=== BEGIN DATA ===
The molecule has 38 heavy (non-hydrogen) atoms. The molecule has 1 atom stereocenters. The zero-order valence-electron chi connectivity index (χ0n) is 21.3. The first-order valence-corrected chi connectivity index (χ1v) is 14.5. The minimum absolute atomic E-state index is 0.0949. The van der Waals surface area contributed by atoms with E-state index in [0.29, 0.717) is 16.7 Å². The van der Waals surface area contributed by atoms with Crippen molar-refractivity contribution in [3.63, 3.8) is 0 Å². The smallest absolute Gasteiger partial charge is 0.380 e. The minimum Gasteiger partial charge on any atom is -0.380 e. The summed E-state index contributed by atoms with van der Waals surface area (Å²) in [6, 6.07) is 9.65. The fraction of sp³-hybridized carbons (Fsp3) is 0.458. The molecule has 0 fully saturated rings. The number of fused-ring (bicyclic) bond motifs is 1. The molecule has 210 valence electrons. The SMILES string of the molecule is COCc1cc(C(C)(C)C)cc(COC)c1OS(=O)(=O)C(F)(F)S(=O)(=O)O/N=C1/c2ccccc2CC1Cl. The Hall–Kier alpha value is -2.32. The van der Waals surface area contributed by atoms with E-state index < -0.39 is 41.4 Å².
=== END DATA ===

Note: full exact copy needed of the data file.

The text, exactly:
The molecule has 38 heavy (non-hydrogen) atoms. The molecule has 1 atom stereocenters. The zero-order valence-electron chi connectivity index (χ0n) is 21.3. The first-order valence-corrected chi connectivity index (χ1v) is 14.5. The minimum absolute atomic E-state index is 0.0949. The van der Waals surface area contributed by atoms with E-state index in [0.29, 0.717) is 16.7 Å². The van der Waals surface area contributed by atoms with Crippen molar-refractivity contribution in [3.63, 3.8) is 0 Å². The smallest absolute Gasteiger partial charge is 0.380 e. The minimum Gasteiger partial charge on any atom is -0.380 e. The summed E-state index contributed by atoms with van der Waals surface area (Å²) in [6, 6.07) is 9.65. The fraction of sp³-hybridized carbons (Fsp3) is 0.458. The molecule has 0 fully saturated rings. The number of fused-ring (bicyclic) bond motifs is 1. The molecule has 210 valence electrons. The SMILES string of the molecule is COCc1cc(C(C)(C)C)cc(COC)c1OS(=O)(=O)C(F)(F)S(=O)(=O)O/N=C1/c2ccccc2CC1Cl. The Hall–Kier alpha value is -2.32. The van der Waals surface area contributed by atoms with E-state index < -0.39 is 41.4 Å².